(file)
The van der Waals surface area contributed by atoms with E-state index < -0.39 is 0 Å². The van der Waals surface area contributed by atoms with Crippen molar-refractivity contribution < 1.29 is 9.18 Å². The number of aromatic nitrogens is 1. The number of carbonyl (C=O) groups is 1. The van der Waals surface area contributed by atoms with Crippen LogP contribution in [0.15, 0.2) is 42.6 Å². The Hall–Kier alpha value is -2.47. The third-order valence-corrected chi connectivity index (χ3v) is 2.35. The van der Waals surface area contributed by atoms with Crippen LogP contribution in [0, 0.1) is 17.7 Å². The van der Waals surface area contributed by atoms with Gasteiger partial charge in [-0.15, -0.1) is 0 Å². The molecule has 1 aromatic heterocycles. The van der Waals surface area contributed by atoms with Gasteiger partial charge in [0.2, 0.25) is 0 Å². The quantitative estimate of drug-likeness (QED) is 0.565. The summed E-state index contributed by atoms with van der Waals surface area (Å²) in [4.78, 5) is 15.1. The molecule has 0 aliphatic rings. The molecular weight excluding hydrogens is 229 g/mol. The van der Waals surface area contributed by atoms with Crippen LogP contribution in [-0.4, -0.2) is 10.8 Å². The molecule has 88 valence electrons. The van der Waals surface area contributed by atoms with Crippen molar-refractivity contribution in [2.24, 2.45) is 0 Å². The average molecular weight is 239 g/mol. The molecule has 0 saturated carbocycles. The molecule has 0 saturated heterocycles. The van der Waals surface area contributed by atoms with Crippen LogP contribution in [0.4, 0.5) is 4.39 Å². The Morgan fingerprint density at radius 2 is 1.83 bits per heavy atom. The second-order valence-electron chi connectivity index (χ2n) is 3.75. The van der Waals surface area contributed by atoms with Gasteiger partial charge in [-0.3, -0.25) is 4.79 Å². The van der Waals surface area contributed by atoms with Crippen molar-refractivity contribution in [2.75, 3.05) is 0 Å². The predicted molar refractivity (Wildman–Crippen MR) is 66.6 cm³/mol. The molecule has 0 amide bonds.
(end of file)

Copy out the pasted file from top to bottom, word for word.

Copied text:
The van der Waals surface area contributed by atoms with E-state index < -0.39 is 0 Å². The van der Waals surface area contributed by atoms with Crippen molar-refractivity contribution < 1.29 is 9.18 Å². The number of aromatic nitrogens is 1. The number of carbonyl (C=O) groups is 1. The van der Waals surface area contributed by atoms with Crippen LogP contribution in [0.15, 0.2) is 42.6 Å². The Hall–Kier alpha value is -2.47. The third-order valence-corrected chi connectivity index (χ3v) is 2.35. The van der Waals surface area contributed by atoms with Crippen LogP contribution in [0, 0.1) is 17.7 Å². The van der Waals surface area contributed by atoms with Gasteiger partial charge in [-0.15, -0.1) is 0 Å². The molecule has 1 aromatic heterocycles. The van der Waals surface area contributed by atoms with Gasteiger partial charge in [0.2, 0.25) is 0 Å². The quantitative estimate of drug-likeness (QED) is 0.565. The summed E-state index contributed by atoms with van der Waals surface area (Å²) in [4.78, 5) is 15.1. The molecule has 0 aliphatic rings. The molecular weight excluding hydrogens is 229 g/mol. The van der Waals surface area contributed by atoms with Crippen LogP contribution in [-0.4, -0.2) is 10.8 Å². The molecule has 88 valence electrons. The van der Waals surface area contributed by atoms with Crippen molar-refractivity contribution in [2.24, 2.45) is 0 Å². The average molecular weight is 239 g/mol. The molecule has 0 saturated carbocycles. The molecule has 0 saturated heterocycles. The van der Waals surface area contributed by atoms with Crippen LogP contribution in [0.4, 0.5) is 4.39 Å². The Morgan fingerprint density at radius 2 is 1.83 bits per heavy atom. The second-order valence-electron chi connectivity index (χ2n) is 3.75. The van der Waals surface area contributed by atoms with Gasteiger partial charge in [-0.3, -0.25) is 4.79 Å². The van der Waals surface area contributed by atoms with Crippen molar-refractivity contribution in [2.75, 3.05) is 0 Å². The predicted molar refractivity (Wildman–Crippen MR) is 66.6 cm³/mol. The molecule has 0 amide bonds.